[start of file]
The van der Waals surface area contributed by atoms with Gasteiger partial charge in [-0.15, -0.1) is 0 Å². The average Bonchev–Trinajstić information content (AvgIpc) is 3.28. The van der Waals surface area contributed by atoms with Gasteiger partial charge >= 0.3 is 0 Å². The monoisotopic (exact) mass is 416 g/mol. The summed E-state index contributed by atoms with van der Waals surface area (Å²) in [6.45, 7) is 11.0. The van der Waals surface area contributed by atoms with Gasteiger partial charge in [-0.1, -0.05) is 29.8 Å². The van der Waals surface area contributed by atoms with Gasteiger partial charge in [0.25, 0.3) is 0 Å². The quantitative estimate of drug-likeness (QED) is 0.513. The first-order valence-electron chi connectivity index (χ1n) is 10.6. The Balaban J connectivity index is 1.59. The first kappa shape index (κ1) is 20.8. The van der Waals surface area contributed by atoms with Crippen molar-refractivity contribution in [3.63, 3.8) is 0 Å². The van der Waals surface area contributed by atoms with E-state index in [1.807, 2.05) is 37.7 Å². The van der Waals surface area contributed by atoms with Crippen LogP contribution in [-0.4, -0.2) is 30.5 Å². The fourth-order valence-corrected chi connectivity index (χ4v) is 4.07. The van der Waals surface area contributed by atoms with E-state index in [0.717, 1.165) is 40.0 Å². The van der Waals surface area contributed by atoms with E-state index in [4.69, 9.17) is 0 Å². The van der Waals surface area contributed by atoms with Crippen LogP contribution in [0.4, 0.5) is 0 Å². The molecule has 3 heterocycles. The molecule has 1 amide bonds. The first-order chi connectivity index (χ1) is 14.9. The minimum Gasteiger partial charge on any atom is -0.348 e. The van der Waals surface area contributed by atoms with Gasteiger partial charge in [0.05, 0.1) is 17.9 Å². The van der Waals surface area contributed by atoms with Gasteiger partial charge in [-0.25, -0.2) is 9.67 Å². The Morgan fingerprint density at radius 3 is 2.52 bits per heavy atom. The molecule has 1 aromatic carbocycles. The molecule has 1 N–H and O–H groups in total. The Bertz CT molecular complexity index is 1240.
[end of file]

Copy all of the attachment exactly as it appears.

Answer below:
The van der Waals surface area contributed by atoms with Gasteiger partial charge in [-0.15, -0.1) is 0 Å². The average Bonchev–Trinajstić information content (AvgIpc) is 3.28. The van der Waals surface area contributed by atoms with Gasteiger partial charge >= 0.3 is 0 Å². The monoisotopic (exact) mass is 416 g/mol. The summed E-state index contributed by atoms with van der Waals surface area (Å²) in [6.45, 7) is 11.0. The van der Waals surface area contributed by atoms with Gasteiger partial charge in [-0.1, -0.05) is 29.8 Å². The van der Waals surface area contributed by atoms with Gasteiger partial charge in [0.25, 0.3) is 0 Å². The quantitative estimate of drug-likeness (QED) is 0.513. The first-order valence-electron chi connectivity index (χ1n) is 10.6. The Balaban J connectivity index is 1.59. The first kappa shape index (κ1) is 20.8. The van der Waals surface area contributed by atoms with Crippen molar-refractivity contribution in [3.63, 3.8) is 0 Å². The van der Waals surface area contributed by atoms with E-state index in [1.807, 2.05) is 37.7 Å². The van der Waals surface area contributed by atoms with Crippen LogP contribution in [-0.4, -0.2) is 30.5 Å². The fourth-order valence-corrected chi connectivity index (χ4v) is 4.07. The van der Waals surface area contributed by atoms with E-state index in [0.717, 1.165) is 40.0 Å². The van der Waals surface area contributed by atoms with E-state index in [4.69, 9.17) is 0 Å². The van der Waals surface area contributed by atoms with Crippen LogP contribution in [0.4, 0.5) is 0 Å². The molecule has 3 heterocycles. The molecule has 1 amide bonds. The first-order chi connectivity index (χ1) is 14.9. The minimum Gasteiger partial charge on any atom is -0.348 e. The van der Waals surface area contributed by atoms with Gasteiger partial charge in [0.05, 0.1) is 17.9 Å². The van der Waals surface area contributed by atoms with Gasteiger partial charge in [-0.25, -0.2) is 9.67 Å². The Morgan fingerprint density at radius 3 is 2.52 bits per heavy atom. The molecule has 1 aromatic carbocycles. The molecule has 1 N–H and O–H groups in total. The Bertz CT molecular complexity index is 1240.